00100011

00100011. Who am I? Zeroes and ones. A code. For what? A reduction. Why? My distillation into a binary world. Two numbers in a sequence. A sequence? A chain of life. The genome of our universe. The genome of Me.

What used to be down is up. Our footprint, our identity, our stuff. We exist in a cloud rather than on the ground. Technology has tidied us up and hijacked us into an era of post-individualism. Where does that leave Me? Is this why everyone is scrambling to define their identity? Their spirituality? Their network? How do We fit into this new sequence? What do Our zeroes and ones add up to? What do our interconnected digital footprints mean for our future?

But is it Art? Is it Important art? Will it stand the test of Time? Is it worth the Ask? Will I be able to sell it for More? Who decides if it’s Art? Who tells us if the Brillo Box is significant, or just derivative of the Soup Can? Who’s in Charge here? Hello??

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00100011
The Treachery of Impermanence
more at Anastasia Photo

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See the world through a new lens

Now in its fifty-fourth year, Wildlife Photographer of the Year showcases extraordinary animal behaviour and the breathtaking diversity of life on Earth.

Explore the world’s best nature photography, exhibited on 100 exquisite light panels.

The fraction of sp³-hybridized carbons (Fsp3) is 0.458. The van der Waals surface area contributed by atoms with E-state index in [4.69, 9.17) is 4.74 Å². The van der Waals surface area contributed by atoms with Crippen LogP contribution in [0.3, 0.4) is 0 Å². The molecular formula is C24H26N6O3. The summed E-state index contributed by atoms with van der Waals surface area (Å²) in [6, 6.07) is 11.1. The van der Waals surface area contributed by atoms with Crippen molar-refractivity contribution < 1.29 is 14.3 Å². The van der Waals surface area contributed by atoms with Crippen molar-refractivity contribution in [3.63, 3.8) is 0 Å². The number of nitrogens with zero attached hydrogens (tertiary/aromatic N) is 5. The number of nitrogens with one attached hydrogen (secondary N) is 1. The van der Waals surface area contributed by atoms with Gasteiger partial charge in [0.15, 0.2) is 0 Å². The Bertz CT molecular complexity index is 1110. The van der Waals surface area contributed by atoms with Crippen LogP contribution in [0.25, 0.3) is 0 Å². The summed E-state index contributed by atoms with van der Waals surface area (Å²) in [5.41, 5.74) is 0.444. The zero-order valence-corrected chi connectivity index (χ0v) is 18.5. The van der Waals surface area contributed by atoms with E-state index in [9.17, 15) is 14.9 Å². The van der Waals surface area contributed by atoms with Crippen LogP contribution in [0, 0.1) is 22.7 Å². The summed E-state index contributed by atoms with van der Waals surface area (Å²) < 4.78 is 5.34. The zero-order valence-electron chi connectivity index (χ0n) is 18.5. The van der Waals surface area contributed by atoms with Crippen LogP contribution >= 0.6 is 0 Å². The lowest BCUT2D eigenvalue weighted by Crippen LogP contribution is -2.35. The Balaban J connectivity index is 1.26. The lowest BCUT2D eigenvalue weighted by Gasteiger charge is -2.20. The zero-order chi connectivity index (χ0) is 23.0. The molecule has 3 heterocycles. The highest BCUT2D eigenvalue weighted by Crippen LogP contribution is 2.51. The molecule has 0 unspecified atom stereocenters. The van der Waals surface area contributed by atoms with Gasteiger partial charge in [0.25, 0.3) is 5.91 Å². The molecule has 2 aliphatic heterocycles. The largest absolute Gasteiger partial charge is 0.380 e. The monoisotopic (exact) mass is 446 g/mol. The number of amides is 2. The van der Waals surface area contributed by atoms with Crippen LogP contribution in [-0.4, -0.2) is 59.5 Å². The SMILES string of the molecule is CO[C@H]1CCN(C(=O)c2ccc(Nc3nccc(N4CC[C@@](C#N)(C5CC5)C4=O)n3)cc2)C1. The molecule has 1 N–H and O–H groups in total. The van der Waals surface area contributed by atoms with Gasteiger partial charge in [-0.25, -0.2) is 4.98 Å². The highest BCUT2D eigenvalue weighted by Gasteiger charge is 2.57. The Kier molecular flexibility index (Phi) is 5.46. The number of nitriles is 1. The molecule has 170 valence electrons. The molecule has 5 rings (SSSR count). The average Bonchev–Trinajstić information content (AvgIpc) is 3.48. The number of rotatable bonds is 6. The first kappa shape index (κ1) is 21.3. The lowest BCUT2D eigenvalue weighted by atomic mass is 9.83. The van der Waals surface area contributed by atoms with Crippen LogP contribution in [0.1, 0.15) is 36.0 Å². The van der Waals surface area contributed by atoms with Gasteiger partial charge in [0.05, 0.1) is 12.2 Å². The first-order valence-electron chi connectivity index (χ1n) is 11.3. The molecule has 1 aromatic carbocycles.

Experience the changing face of nature and uncover the surprising, and sometimes challenging, stories behind the photographs.
Chosen from over 45,000 entries by expert judges, the images were awarded for their creativity, originality and technical excellence.
This year’s exhibition will open on 19 October.

Highly commended 2018, Urban Wildlife
School visit by Adrian Bliss
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Highly commended 2018, 11 – 14 Years Old
The victor by Adam Hakim Hogg
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Highly commended 2018, Behaviour: Mammals
The meerkat mob by Tertius A Gous
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Highly commended 2018, Animals in their environment
Tigerland by Emmanuel Rondeau
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Highly commended 2018, Animal Portraits
Cool cat by Isak Pretorius
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Wildlife Photographer of the Year
more at National History Museum

Indian Photography Festival – Hyderabad 2018

The Indian Photography Festival (IPF) – Hyderabad, a Not-For-Profit initiative of Light Craft Foundation, is an international photography festival, showcasing a wide range of photography from India and around the globe with a series of events, including talks and discussions, portfolio reviews, book launches, screenings, workshops etc.